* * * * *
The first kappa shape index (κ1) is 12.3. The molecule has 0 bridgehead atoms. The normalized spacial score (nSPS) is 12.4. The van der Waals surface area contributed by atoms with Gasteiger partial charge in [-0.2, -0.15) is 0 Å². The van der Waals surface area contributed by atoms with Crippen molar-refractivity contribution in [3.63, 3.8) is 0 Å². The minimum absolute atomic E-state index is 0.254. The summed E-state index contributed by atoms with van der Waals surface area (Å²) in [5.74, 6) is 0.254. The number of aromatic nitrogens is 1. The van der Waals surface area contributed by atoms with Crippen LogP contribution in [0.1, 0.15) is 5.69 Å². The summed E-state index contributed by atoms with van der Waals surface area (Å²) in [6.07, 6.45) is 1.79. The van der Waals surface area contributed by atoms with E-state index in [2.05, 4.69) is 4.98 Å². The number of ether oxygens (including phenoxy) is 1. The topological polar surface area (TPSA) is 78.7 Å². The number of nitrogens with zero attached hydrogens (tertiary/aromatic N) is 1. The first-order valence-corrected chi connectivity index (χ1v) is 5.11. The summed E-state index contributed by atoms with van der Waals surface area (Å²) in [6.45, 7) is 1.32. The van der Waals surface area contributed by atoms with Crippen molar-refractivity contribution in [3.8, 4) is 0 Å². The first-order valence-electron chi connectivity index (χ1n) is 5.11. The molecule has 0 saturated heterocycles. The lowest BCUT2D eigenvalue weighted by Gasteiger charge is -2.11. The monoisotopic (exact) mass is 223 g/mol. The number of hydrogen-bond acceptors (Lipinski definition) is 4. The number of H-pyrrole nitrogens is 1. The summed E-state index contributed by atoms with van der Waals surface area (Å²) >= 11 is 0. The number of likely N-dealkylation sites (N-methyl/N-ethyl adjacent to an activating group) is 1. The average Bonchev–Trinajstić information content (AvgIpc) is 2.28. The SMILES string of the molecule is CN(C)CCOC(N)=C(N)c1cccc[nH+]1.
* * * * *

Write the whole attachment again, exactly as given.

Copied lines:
The first kappa shape index (κ1) is 12.3. The molecule has 0 bridgehead atoms. The normalized spacial score (nSPS) is 12.4. The van der Waals surface area contributed by atoms with Gasteiger partial charge in [-0.2, -0.15) is 0 Å². The van der Waals surface area contributed by atoms with Crippen molar-refractivity contribution in [3.63, 3.8) is 0 Å². The minimum absolute atomic E-state index is 0.254. The summed E-state index contributed by atoms with van der Waals surface area (Å²) in [5.74, 6) is 0.254. The number of aromatic nitrogens is 1. The van der Waals surface area contributed by atoms with Crippen LogP contribution in [0.1, 0.15) is 5.69 Å². The summed E-state index contributed by atoms with van der Waals surface area (Å²) in [6.07, 6.45) is 1.79. The van der Waals surface area contributed by atoms with E-state index in [2.05, 4.69) is 4.98 Å². The number of ether oxygens (including phenoxy) is 1. The topological polar surface area (TPSA) is 78.7 Å². The number of nitrogens with zero attached hydrogens (tertiary/aromatic N) is 1. The first-order valence-corrected chi connectivity index (χ1v) is 5.11. The summed E-state index contributed by atoms with van der Waals surface area (Å²) in [6.45, 7) is 1.32. The van der Waals surface area contributed by atoms with Crippen molar-refractivity contribution in [3.8, 4) is 0 Å². The first-order valence-electron chi connectivity index (χ1n) is 5.11. The molecule has 0 saturated heterocycles. The lowest BCUT2D eigenvalue weighted by Gasteiger charge is -2.11. The monoisotopic (exact) mass is 223 g/mol. The number of hydrogen-bond acceptors (Lipinski definition) is 4. The number of H-pyrrole nitrogens is 1. The summed E-state index contributed by atoms with van der Waals surface area (Å²) >= 11 is 0. The number of likely N-dealkylation sites (N-methyl/N-ethyl adjacent to an activating group) is 1. The average Bonchev–Trinajstić information content (AvgIpc) is 2.28. The SMILES string of the molecule is CN(C)CCOC(N)=C(N)c1cccc[nH+]1.